Find a volt meter, check the battery voltage with the engine stopped, it should be a around 12 V. Now start the engine and the voltage should be around 13.5 V. If the alternator isn't putting out about 13.5 (+/- .5 V) the replacment alternator could be bad or you might have a bad connection somewhere.
This is not a battery problem. Your charging system, the alternator, is not putting out enough juice to charge the battery until you reach 4000 rpm. Have the alternator and charging system checked.
The battery has a temperature sensor. If it was left unplugged, the battery light will still be on
Go to auto zone and have the alternator checked out. even a new one can be bad.
Is it new? if it is it's not the battery. If it's really old your battery most likely is leaking.
you may need to go to your local shop and if they are equiped with one get them to attach there scanner to the vehicle and clear the codes for you.
What is the chrage when the vehicle is on? It should be around 15-15.5v
The most probable cause is a bad connection somewhere in the alternator > battery circuit. Check if the alternator is operational. Clean all contacts with a steel brush.
It could be your alternator is going bad
means your battery isn't being charged by the alternator. What originally seemed like a flat battery being the problem, would more than likely be the alternator at fault, which will drain the battery, not keep it charging on the move, hence, battery light displayed on your dash. Before jumping to the spares shop, check all the connecting wiring between these components, in case of any loose connections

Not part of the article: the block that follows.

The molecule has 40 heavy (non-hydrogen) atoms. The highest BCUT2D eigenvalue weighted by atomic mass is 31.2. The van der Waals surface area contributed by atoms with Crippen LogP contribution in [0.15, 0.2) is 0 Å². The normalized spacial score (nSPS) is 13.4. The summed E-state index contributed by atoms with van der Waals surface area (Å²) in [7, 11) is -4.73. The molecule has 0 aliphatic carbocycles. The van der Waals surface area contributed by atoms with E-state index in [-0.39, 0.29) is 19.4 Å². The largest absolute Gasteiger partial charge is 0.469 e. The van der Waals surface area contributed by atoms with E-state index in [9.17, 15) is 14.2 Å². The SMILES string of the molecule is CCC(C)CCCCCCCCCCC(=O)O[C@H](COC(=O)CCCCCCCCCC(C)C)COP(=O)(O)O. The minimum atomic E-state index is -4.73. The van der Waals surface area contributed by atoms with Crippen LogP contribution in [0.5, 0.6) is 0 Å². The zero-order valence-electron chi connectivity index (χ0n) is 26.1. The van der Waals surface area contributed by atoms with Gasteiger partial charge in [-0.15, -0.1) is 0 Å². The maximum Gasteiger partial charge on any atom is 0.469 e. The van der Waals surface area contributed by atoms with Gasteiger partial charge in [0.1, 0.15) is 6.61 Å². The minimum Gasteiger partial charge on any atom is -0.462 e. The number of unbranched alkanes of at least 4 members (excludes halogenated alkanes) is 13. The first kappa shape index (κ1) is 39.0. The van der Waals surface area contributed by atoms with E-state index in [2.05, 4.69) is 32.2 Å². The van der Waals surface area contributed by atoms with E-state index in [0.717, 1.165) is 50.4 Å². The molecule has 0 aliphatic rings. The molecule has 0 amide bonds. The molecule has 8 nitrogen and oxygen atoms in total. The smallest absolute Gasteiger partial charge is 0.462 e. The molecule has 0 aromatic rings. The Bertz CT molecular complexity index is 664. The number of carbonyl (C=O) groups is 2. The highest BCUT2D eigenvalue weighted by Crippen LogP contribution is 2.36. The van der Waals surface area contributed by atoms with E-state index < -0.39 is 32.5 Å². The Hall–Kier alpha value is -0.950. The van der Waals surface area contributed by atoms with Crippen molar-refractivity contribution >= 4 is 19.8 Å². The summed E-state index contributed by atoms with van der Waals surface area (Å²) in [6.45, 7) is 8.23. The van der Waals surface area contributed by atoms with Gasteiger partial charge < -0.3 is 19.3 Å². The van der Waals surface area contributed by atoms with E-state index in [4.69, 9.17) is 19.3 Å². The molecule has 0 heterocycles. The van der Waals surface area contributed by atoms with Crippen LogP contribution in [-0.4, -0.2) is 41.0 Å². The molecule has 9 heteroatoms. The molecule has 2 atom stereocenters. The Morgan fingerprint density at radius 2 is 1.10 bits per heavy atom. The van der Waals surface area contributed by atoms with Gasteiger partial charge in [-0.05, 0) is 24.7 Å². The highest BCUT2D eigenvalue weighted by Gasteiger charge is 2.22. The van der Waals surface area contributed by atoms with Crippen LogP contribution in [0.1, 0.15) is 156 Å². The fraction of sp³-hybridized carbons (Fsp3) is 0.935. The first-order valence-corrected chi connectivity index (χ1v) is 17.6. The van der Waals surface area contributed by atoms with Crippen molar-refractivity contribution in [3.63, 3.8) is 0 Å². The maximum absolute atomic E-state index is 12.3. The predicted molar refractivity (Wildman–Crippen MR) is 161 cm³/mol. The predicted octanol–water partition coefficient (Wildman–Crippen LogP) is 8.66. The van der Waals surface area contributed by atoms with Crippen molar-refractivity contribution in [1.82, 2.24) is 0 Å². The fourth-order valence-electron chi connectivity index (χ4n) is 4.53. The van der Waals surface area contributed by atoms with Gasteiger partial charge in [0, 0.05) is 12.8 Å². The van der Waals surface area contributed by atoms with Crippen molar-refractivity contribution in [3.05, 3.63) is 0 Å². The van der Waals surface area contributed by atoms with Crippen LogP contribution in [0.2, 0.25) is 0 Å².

on my old 1.2 clio the battery light came on as there was fault with the alternator and it needed replacing. As far as i know the battery light comes on when the battery is not charging or there is a fault with the battery.
does the kia have a remote voltage regulator
something is draining the battery. a new battery will last a couple days if just starting the car. even if your alternator is bad.
The alternator may not be charging it enough. With the engine running at an idle check the voltage at the battery with a DC digital voltmeter. It should read from 13.5 to 15.5 Volts. Anymore, or any less, and the alternator is suspect. You might also have a defective battery.
The alternator doesn't care. It provides power no matter if the battery is good, weak, or not even there.
Could be an alternator issue.
Check fusable links